Shin'en dev Manfred Linzner explains Wii U's eDRAM
Linzner claims he had Nano Assault Neo running full 60 FPS on TV and GamePad using one core.
Shin'en developer Manfred Linzner does not seem to have a bad thing to say about the Wii U hardware. Whereas other developers complain that the system is difficult to work on, is limited graphically or can't handle certain game engines, Linzner is the rare Nintendo advocate who seems to really have his finger on the pulse of what makes consoles like the Wii and the Wii U tick. Funnily enough, the way he's been explaining the console's capabilities imply he's been able to squeeze a lot of performance without even using full capabilities of the console, which Shin'en hasn't fully explored yet. Quite the humblebrag right there.
In tweets, Linzner describes Wii U development as straightforward and much easier compared to Playstation 3 and Xbox 360.
Later, Linzner took up an offer by HDWarriors.com to explain the eDRAM's capabilities in detail. Basically, it's similar to Xbox 360's eDRAM, but whereas the 360 eDRAM had to lower rendering to 720p, Wii U's eDRAM is fully capable of 1080p rendering. The 360 needed 16 MB available to do 1080p framebuffer when double buffering. Microsoft corrected this on the Xbox One, providing that console 32 MB of RAM.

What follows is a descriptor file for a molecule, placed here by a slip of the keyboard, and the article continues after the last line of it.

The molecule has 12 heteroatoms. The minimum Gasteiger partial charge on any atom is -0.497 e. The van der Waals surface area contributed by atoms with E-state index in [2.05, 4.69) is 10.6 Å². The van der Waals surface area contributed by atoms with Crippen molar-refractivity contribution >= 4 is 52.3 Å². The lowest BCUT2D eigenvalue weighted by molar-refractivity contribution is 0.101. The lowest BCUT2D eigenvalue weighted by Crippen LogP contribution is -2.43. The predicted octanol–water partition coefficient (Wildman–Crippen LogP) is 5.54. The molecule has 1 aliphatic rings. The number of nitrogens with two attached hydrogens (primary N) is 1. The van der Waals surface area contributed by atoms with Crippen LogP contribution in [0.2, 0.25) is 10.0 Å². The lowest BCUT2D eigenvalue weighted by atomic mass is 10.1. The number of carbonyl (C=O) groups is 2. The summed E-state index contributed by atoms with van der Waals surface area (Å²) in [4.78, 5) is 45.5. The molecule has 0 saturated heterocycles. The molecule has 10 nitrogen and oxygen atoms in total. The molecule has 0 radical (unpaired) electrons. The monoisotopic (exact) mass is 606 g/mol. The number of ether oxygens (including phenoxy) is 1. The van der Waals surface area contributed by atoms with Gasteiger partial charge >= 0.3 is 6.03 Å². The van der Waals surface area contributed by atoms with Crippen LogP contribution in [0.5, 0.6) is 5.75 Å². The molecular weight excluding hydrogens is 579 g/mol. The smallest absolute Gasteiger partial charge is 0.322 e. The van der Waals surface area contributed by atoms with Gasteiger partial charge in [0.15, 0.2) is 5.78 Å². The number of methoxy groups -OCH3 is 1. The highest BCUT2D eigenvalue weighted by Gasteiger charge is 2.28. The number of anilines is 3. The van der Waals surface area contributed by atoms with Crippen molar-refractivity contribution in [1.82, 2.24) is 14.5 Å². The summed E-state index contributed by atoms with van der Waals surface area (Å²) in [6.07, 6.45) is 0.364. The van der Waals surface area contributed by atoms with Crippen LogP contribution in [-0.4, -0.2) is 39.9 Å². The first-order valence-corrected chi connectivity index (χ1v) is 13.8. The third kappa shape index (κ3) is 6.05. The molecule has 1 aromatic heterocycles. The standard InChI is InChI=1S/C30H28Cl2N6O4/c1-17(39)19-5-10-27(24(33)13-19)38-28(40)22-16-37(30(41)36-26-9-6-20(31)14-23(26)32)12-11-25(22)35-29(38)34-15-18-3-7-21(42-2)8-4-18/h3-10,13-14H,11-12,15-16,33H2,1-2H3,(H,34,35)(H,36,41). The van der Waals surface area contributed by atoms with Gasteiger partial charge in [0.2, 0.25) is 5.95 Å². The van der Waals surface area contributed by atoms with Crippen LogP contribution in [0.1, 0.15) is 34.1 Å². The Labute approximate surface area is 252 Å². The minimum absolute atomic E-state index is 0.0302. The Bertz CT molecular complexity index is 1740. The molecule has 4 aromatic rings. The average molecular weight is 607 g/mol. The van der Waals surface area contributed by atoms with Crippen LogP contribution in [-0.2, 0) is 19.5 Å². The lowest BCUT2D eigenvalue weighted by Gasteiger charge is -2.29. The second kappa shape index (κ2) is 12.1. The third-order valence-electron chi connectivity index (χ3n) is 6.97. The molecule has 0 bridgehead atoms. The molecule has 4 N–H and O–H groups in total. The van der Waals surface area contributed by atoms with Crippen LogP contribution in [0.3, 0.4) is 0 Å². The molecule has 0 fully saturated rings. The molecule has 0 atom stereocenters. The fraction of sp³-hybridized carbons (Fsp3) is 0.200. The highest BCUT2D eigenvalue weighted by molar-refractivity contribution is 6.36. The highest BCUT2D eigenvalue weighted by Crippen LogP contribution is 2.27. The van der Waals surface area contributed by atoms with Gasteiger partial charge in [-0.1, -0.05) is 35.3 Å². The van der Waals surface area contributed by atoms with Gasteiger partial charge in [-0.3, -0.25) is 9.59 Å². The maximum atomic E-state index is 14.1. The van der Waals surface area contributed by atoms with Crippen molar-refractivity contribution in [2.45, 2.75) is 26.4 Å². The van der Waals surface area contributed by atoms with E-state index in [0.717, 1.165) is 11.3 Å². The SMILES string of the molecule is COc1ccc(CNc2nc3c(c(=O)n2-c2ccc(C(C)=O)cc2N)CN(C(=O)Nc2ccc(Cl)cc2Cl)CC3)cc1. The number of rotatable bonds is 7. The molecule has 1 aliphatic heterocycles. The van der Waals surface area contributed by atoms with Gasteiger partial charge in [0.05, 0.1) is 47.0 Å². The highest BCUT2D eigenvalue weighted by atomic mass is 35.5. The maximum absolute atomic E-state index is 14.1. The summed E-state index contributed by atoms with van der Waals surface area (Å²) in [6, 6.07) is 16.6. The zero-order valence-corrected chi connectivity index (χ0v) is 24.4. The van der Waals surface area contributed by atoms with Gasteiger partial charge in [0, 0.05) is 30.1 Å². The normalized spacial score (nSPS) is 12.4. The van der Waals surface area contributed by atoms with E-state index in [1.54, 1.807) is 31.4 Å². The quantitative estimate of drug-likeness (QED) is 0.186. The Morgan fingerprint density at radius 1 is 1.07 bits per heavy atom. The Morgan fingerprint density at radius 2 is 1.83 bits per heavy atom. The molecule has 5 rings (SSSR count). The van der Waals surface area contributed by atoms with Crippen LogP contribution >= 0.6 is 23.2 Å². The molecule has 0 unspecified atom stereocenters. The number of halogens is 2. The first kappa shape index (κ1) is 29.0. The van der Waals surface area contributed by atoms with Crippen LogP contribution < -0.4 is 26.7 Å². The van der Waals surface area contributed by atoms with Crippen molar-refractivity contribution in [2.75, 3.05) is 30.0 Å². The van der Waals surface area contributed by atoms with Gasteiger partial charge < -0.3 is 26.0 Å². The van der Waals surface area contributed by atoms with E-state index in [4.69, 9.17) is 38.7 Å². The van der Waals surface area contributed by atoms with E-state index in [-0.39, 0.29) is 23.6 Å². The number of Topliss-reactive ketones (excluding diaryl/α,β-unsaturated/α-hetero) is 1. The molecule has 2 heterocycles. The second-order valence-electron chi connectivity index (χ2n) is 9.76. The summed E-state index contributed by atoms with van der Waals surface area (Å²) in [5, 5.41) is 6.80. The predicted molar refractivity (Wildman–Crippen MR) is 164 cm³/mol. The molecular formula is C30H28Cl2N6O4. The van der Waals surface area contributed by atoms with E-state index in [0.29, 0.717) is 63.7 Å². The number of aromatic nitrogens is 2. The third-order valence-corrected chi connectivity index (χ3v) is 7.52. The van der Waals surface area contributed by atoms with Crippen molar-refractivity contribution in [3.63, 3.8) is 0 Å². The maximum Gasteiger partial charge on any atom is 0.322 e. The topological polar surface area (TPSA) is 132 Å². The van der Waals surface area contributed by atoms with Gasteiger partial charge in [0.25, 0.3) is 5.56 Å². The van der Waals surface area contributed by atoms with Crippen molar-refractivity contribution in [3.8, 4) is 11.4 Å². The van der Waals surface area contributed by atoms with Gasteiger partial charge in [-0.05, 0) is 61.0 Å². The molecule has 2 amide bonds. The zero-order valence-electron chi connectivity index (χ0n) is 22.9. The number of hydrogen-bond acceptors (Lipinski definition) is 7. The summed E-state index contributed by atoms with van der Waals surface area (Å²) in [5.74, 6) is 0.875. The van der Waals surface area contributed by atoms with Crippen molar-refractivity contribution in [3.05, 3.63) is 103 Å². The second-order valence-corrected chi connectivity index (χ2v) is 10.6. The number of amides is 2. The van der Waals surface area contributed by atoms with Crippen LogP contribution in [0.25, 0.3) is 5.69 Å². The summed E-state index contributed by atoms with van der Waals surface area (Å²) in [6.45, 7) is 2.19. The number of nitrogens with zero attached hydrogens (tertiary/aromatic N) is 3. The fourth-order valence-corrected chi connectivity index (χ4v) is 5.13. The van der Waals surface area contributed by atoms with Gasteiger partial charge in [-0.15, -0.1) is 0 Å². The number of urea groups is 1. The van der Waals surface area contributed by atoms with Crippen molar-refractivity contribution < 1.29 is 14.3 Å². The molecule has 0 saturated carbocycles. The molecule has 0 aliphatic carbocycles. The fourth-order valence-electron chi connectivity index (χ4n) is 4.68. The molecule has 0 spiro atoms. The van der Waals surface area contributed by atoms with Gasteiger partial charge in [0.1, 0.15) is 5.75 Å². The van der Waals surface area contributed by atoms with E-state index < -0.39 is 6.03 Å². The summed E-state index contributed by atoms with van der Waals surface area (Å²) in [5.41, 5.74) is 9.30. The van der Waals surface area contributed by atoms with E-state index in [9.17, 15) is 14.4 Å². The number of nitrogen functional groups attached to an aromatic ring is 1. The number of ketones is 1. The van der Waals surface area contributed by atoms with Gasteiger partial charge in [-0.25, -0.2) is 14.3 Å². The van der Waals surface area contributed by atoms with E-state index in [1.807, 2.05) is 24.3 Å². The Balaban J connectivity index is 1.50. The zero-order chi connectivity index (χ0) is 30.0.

Next, Linzner claims he used the Wii U eDRAM to handle framebuffering, intermediate framebuffer captures, fast scratch memory and GPU memory writes. By simply optimizing the capabilitied of the eDRAM, Shin'en was able to obtain the beautiful graphics in Nano Assault Neo without utiliing the system's full ability.
Linzner reiterates his claim that Wii U development is straightforward, and goes into detail on how they used the hardware for Nano Assault Neo, before dropping this bombshell: The game only used one CPU core for everything. That includes rendering graphics on both GamePad and TV, both at full 60 FPS.
Linzner concludes that in general, developers aren't able to utilize the full capabilities of a console at the start of its cycle anyway, so we really haven't seen what the Wii U is fully capable of yet. One would certainly hope other developers take the time to learn gaming hardware as well as Shin'en and not short fans with compromised ports.